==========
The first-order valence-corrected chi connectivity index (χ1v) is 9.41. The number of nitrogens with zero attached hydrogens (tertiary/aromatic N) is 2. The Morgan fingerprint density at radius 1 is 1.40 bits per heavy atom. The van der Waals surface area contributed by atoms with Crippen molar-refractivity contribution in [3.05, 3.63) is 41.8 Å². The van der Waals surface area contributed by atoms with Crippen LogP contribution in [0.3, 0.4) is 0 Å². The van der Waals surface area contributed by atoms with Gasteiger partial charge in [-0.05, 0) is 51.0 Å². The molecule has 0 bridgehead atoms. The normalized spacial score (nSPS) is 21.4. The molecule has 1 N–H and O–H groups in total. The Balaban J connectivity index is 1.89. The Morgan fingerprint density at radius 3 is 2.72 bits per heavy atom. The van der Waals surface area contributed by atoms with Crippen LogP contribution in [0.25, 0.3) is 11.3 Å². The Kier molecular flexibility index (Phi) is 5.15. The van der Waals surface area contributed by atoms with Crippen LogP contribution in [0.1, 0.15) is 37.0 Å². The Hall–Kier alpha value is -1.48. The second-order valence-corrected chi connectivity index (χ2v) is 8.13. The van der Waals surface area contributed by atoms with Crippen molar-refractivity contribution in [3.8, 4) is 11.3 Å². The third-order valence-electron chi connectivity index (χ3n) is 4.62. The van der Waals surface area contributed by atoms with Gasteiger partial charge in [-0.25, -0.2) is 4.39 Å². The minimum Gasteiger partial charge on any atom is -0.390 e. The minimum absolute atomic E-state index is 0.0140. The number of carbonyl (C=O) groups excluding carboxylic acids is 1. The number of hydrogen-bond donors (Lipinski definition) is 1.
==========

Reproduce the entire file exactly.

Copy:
The first-order valence-corrected chi connectivity index (χ1v) is 9.41. The number of nitrogens with zero attached hydrogens (tertiary/aromatic N) is 2. The Morgan fingerprint density at radius 1 is 1.40 bits per heavy atom. The van der Waals surface area contributed by atoms with Crippen molar-refractivity contribution in [3.05, 3.63) is 41.8 Å². The van der Waals surface area contributed by atoms with Crippen LogP contribution in [0.3, 0.4) is 0 Å². The van der Waals surface area contributed by atoms with Gasteiger partial charge in [-0.05, 0) is 51.0 Å². The molecule has 0 bridgehead atoms. The normalized spacial score (nSPS) is 21.4. The molecule has 1 N–H and O–H groups in total. The Balaban J connectivity index is 1.89. The Morgan fingerprint density at radius 3 is 2.72 bits per heavy atom. The van der Waals surface area contributed by atoms with Crippen LogP contribution in [0.25, 0.3) is 11.3 Å². The Kier molecular flexibility index (Phi) is 5.15. The van der Waals surface area contributed by atoms with Crippen LogP contribution in [0.1, 0.15) is 37.0 Å². The Hall–Kier alpha value is -1.48. The second-order valence-corrected chi connectivity index (χ2v) is 8.13. The van der Waals surface area contributed by atoms with Crippen molar-refractivity contribution in [3.8, 4) is 11.3 Å². The third-order valence-electron chi connectivity index (χ3n) is 4.62. The van der Waals surface area contributed by atoms with Gasteiger partial charge in [-0.25, -0.2) is 4.39 Å². The minimum Gasteiger partial charge on any atom is -0.390 e. The minimum absolute atomic E-state index is 0.0140. The number of carbonyl (C=O) groups excluding carboxylic acids is 1. The number of hydrogen-bond donors (Lipinski definition) is 1.